Your new baby is coming or has just recently arrived. Having a pet dog will help teach your child empathy and responsibility in the years ahead and surely your loving dog will be happy with the new addition to the family…or will she? When a new baby appears on the scene, it can be a confusing time for a dog, but there are things one can do before and after the new one's arrival to help assure a smooth transition.
First, your dog is a fine companion. Why would your dog need help adjusting to the new baby? Babies and small children behave in very different ways than the adults your dog is accustomed to spending time with in your home. They can give off loud squeals and move quickly and unpredictably. Babies and very young children will tend to be right at eye level with a dog, which a dog may find discomforting. Adults will tend to leave a dog to himself if she is eating his meal, but children may not realize that is a good practice. Factors like these can be upsetting or frightening to a dog.
If your baby has not arrived yet, how can you use this time to prepare your dog? There are actually many things you can do in the months before the baby that will make things go much smoother. First, when a new baby comes, there will be new people and new sounds which will generate lots of excitement, but there will be times when your dog may want to relax and get away from it all. If she already has a crate that she has access to, then fine. Otherwise, you should consider introducing her to a crate, or at least set aside a quiet place in your house as her own secure sanctuary. It important that your dog knows that there is always a place she can go if things start to get too stressful. Also, with a new baby you may find it helpful to sometimes use a dog walker or "doggy day care" facility. Use this time to find the best options for you and your dog.
Your new baby will also be accompanied by the sights and smells of all sorts of baby things, such as strollers, blankets, and swings. Give your dog a chance to experience these things slowly over time so they become just another part of the household. Some dogs can get anxious over things that roll, so be sure to get your dog used to the stroller ahead of time. This may mean just slowly pushing it back and forth at first and building up to walking her with an empty stroller.
Your dog may be perfectly trained already, but if not, there are some things that would be helpful to train her to do now while you have time on your side. You will be expecting your dog to leave baby blankets and toys on the floor alone, so start teaching her your expectations now. Don't forget that includes whether your dog is still allowed up on the sofa or chair if she has been allowed there in the past. As always, the simple "sit" and "stay" commands can be invaluable in communicating with your dog how to stay out of trouble. Similarly, lying in his bed or crate on command can be very helpful. Also, if she doesn't know this behavior, you might want to teach your dog to "back away", for when you are busy with a fussy baby, for example. To teach this, say a verbal command such as "back away", show your dog that you have a treat, and then toss it a few feet away from you for your dog to go and get. Repeat this about a dozen times. Then change things up by saying "back away" then extend your arm. Once your dog begins to move in the direction you indicated, say a reward message such as"yes", then throw the treat past her. Then continue in this manner, but increase the distance your dog must move away from you to get the treat.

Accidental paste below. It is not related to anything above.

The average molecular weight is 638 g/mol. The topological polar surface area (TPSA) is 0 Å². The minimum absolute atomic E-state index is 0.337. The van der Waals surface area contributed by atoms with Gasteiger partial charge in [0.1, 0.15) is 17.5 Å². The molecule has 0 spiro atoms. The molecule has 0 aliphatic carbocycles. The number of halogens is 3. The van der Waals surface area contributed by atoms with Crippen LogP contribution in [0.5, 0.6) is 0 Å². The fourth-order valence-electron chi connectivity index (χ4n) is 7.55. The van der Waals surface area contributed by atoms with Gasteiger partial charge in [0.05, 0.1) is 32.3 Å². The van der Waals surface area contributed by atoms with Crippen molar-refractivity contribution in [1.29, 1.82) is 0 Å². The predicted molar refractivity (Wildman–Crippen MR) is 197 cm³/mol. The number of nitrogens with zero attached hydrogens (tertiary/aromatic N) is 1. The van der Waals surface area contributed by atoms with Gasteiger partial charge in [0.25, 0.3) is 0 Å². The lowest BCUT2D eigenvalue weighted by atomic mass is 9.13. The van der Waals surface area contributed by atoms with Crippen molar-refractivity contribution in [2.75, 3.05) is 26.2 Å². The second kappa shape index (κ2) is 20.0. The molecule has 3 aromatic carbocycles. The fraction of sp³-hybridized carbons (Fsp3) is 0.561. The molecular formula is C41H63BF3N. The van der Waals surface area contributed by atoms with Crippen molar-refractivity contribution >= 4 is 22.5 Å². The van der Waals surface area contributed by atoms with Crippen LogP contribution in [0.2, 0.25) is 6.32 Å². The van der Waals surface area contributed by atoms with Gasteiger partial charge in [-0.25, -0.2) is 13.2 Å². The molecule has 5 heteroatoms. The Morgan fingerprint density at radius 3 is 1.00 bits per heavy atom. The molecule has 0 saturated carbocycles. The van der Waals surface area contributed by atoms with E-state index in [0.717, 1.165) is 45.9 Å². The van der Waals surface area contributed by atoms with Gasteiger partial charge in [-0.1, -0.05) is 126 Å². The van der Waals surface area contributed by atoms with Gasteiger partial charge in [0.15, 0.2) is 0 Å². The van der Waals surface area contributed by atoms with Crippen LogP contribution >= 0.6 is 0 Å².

What are some good guidelines for handling the first meeting between baby and dog? Usually it's best to allow everyone except the person holding the baby to enter the house, since your dog will probably be excited to see his family again. Once she has somewhat settled down and is on a leash, the adult with the baby can then enter. Try to be calm and not nervous at the meeting, as we want your dog to always associate the baby with positive things. Call your dog over to you and the baby and use treats if she appears standoffish, but do not ever force her to come close to the baby. Allow her to sniff at your baby's feet. Use your judgment to adjust the frequency and duration of these meetings. There is nothing wrong with ending a meeting on a positive note, even if your dog still seems interested. In these situations, you can use a family member to coax your dog away with treats. On the other hand, if your dog has decided it's time to move onto other things after just sniffing the air around the new baby, that's fine; allow your dog to stay away from the baby if she is not ready to spend more time. Remember, never scold or punish your dog for inappropriate behavior around the baby, as we want the baby to always be associated with good things.
Every dog will respond differently to the arrival of a new family member, so it important to proceed in a positive way at a pace that will be comfortable for your dog. Doing so will assure you the joy of watching your child and dog grow up together.
Scott Clearfield has always been a dog enthusiast and currently has two rescue dogs that keep him busy. Over the years, Scott has learned about dogs and dog training from books, trainers, as well as his own dogs, of course. He always enjoys making happier dogs and dog owners. For more information on training and caring for your dog, please visit his site at => http://betterdogsfaster.com